State Universities Want Maximum Tuition Increase
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TALLAHASSEE (CBSMiami/NSF) – Nearly every state university plans to ask the Florida Board of Governors for the maximum tuition increase this year of 15 percent.
The University of Florida sought only a nine percent increase in tuition and the University of South Florida initially wanted a 15 percent increase, but later decided to ask for just an 11 percent increase.
The increase is allowed under the state’s “differential tuition” law, according to the News Service of Florida. Schools across the state said the added dollars would be used to offer more classes.
According to the NSF, Miami-based Florida International University said it would use $13.3 million to hire undergraduate faculty with an eye on increasing graduate rates. The school would also use $12.3 million for financial aid.
The schools also threatened the Board of Governors with potential major consequences if the board doesn’t approve the requests.
“There will be a significant negative impact on availability of required general education course sections, students’ ability to obtain required courses, resulting in inability to continue education, larger class sizes, decreased graduation rates, increased time to degree and excess hours from taking unnecessary courses if required courses are not available,” FAMU wrote, according to the NSF.
Florida Atlantic said it would cut 75 faculty positions, nine advisors, and 500 classes if the money from the tuition increases isn’t approved. Florida State University said there could be a faculty exodus to other states that can offer higher salaries, according to the NSF.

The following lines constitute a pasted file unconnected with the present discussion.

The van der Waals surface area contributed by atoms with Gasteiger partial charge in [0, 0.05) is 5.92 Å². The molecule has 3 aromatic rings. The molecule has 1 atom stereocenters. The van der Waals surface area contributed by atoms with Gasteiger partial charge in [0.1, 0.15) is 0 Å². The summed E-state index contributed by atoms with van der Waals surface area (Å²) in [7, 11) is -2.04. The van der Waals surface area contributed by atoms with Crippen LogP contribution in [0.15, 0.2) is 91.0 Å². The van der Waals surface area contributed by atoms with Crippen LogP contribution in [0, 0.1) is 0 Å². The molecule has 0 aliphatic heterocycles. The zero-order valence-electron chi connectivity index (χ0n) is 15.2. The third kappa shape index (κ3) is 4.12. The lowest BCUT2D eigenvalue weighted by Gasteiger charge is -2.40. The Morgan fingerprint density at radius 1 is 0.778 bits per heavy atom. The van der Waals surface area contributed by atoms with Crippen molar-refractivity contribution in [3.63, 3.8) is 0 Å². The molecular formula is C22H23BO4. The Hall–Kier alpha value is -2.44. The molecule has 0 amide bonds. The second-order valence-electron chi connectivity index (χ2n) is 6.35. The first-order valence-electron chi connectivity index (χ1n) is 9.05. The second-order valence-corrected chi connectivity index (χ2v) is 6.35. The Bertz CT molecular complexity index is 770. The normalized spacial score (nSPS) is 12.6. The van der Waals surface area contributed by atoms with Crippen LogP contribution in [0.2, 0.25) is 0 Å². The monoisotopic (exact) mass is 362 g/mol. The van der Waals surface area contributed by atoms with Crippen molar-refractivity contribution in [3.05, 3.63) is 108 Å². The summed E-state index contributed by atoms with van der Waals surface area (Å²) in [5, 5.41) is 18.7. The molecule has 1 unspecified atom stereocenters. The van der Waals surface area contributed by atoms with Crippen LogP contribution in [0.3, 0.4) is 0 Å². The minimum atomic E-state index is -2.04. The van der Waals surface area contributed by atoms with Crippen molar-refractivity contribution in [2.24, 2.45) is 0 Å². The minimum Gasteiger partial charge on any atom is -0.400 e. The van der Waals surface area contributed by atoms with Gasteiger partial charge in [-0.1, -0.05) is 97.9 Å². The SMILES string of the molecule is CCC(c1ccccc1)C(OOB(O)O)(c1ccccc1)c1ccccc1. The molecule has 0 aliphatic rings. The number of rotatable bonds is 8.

All of the tuition increase plans fly in the face of Governor Rick Scott who has repeatedly said school’s can’t continue to raise tuition. Still, when the legislature and Scott look for areas to cut, education and higher education is often the first area sacrificed.
Until the state can find a way to provide more money to the universities by raising taxes, the schools will continue to have to raise tuition to meet the rising prices of higher education in Florida and across the country.
(TM and © Copyright 2012 CBS Radio Inc. and its relevant subsidiaries. CBS RADIO and EYE Logo TM and Copyright 2012 CBS Broadcasting Inc. Used under license. All Rights Reserved. This material may not be published, broadcast, rewritten, or redistributed. The News Service Of Florida contributed to this report.)